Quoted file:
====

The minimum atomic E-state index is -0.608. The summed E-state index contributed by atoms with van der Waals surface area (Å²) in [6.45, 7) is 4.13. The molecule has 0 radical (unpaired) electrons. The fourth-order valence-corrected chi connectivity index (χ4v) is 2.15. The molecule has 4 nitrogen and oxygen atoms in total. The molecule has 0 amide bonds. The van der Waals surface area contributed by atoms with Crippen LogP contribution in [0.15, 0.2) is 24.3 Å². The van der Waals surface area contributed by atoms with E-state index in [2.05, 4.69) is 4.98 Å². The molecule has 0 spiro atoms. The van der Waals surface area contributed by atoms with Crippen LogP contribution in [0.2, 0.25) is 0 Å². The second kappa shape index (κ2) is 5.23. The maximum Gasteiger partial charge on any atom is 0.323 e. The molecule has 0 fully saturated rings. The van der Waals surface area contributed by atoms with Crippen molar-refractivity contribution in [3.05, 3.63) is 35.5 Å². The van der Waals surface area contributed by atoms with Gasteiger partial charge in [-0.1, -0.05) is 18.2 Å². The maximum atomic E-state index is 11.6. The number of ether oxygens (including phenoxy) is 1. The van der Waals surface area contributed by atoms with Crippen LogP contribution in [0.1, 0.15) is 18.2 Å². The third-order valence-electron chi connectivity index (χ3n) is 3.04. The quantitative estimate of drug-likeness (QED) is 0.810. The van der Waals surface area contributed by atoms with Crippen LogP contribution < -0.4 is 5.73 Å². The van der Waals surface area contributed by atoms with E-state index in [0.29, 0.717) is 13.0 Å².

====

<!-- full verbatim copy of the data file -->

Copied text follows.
The minimum atomic E-state index is -0.608. The summed E-state index contributed by atoms with van der Waals surface area (Å²) in [6.45, 7) is 4.13. The molecule has 0 radical (unpaired) electrons. The fourth-order valence-corrected chi connectivity index (χ4v) is 2.15. The molecule has 4 nitrogen and oxygen atoms in total. The molecule has 0 amide bonds. The van der Waals surface area contributed by atoms with Crippen LogP contribution in [0.15, 0.2) is 24.3 Å². The van der Waals surface area contributed by atoms with E-state index in [2.05, 4.69) is 4.98 Å². The molecule has 0 spiro atoms. The van der Waals surface area contributed by atoms with Crippen LogP contribution in [0.2, 0.25) is 0 Å². The second kappa shape index (κ2) is 5.23. The maximum Gasteiger partial charge on any atom is 0.323 e. The molecule has 0 fully saturated rings. The van der Waals surface area contributed by atoms with Crippen molar-refractivity contribution in [3.05, 3.63) is 35.5 Å². The van der Waals surface area contributed by atoms with Gasteiger partial charge in [-0.1, -0.05) is 18.2 Å². The maximum atomic E-state index is 11.6. The number of ether oxygens (including phenoxy) is 1. The van der Waals surface area contributed by atoms with Crippen LogP contribution in [0.1, 0.15) is 18.2 Å². The third-order valence-electron chi connectivity index (χ3n) is 3.04. The quantitative estimate of drug-likeness (QED) is 0.810. The van der Waals surface area contributed by atoms with Crippen LogP contribution < -0.4 is 5.73 Å². The van der Waals surface area contributed by atoms with E-state index in [0.29, 0.717) is 13.0 Å².